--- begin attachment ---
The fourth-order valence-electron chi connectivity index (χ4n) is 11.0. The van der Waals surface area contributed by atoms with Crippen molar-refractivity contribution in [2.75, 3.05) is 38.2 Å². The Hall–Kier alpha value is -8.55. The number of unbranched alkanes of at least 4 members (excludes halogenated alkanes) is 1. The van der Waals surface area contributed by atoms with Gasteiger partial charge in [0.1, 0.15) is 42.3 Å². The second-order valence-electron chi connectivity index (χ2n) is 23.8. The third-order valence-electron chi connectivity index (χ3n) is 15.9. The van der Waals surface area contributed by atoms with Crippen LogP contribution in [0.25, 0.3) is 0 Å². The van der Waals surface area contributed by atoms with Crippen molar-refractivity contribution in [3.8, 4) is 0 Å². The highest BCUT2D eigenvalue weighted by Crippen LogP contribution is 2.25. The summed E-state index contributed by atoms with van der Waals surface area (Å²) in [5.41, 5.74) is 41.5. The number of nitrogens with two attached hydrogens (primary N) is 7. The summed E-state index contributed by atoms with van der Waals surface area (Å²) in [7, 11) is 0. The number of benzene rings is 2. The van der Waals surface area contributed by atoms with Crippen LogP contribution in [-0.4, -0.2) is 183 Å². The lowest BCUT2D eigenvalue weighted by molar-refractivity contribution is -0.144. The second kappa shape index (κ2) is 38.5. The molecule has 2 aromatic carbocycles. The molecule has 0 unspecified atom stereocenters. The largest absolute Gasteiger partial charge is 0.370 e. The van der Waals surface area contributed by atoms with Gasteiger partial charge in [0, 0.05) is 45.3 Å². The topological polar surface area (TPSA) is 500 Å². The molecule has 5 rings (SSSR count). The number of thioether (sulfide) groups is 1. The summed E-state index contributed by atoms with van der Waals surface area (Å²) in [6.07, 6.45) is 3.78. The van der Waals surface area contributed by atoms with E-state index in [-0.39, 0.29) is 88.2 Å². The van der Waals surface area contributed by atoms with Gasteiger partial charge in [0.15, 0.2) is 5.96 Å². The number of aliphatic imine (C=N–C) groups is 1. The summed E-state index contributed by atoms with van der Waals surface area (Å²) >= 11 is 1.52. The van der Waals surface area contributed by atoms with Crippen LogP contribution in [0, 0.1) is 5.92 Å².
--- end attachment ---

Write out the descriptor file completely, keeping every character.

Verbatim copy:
The fourth-order valence-electron chi connectivity index (χ4n) is 11.0. The van der Waals surface area contributed by atoms with Crippen molar-refractivity contribution in [2.75, 3.05) is 38.2 Å². The Hall–Kier alpha value is -8.55. The number of unbranched alkanes of at least 4 members (excludes halogenated alkanes) is 1. The van der Waals surface area contributed by atoms with Gasteiger partial charge in [0.1, 0.15) is 42.3 Å². The second-order valence-electron chi connectivity index (χ2n) is 23.8. The third-order valence-electron chi connectivity index (χ3n) is 15.9. The van der Waals surface area contributed by atoms with Crippen LogP contribution in [0.25, 0.3) is 0 Å². The van der Waals surface area contributed by atoms with Crippen molar-refractivity contribution in [3.8, 4) is 0 Å². The highest BCUT2D eigenvalue weighted by Crippen LogP contribution is 2.25. The summed E-state index contributed by atoms with van der Waals surface area (Å²) in [5.41, 5.74) is 41.5. The number of nitrogens with two attached hydrogens (primary N) is 7. The summed E-state index contributed by atoms with van der Waals surface area (Å²) in [7, 11) is 0. The number of benzene rings is 2. The van der Waals surface area contributed by atoms with Crippen LogP contribution in [-0.4, -0.2) is 183 Å². The lowest BCUT2D eigenvalue weighted by molar-refractivity contribution is -0.144. The second kappa shape index (κ2) is 38.5. The molecule has 2 aromatic carbocycles. The molecule has 0 unspecified atom stereocenters. The largest absolute Gasteiger partial charge is 0.370 e. The van der Waals surface area contributed by atoms with Gasteiger partial charge in [0, 0.05) is 45.3 Å². The topological polar surface area (TPSA) is 500 Å². The molecule has 5 rings (SSSR count). The number of thioether (sulfide) groups is 1. The summed E-state index contributed by atoms with van der Waals surface area (Å²) in [6.07, 6.45) is 3.78. The van der Waals surface area contributed by atoms with E-state index in [-0.39, 0.29) is 88.2 Å². The van der Waals surface area contributed by atoms with Gasteiger partial charge in [0.15, 0.2) is 5.96 Å². The number of aliphatic imine (C=N–C) groups is 1. The summed E-state index contributed by atoms with van der Waals surface area (Å²) >= 11 is 1.52. The van der Waals surface area contributed by atoms with Crippen LogP contribution in [0, 0.1) is 5.92 Å².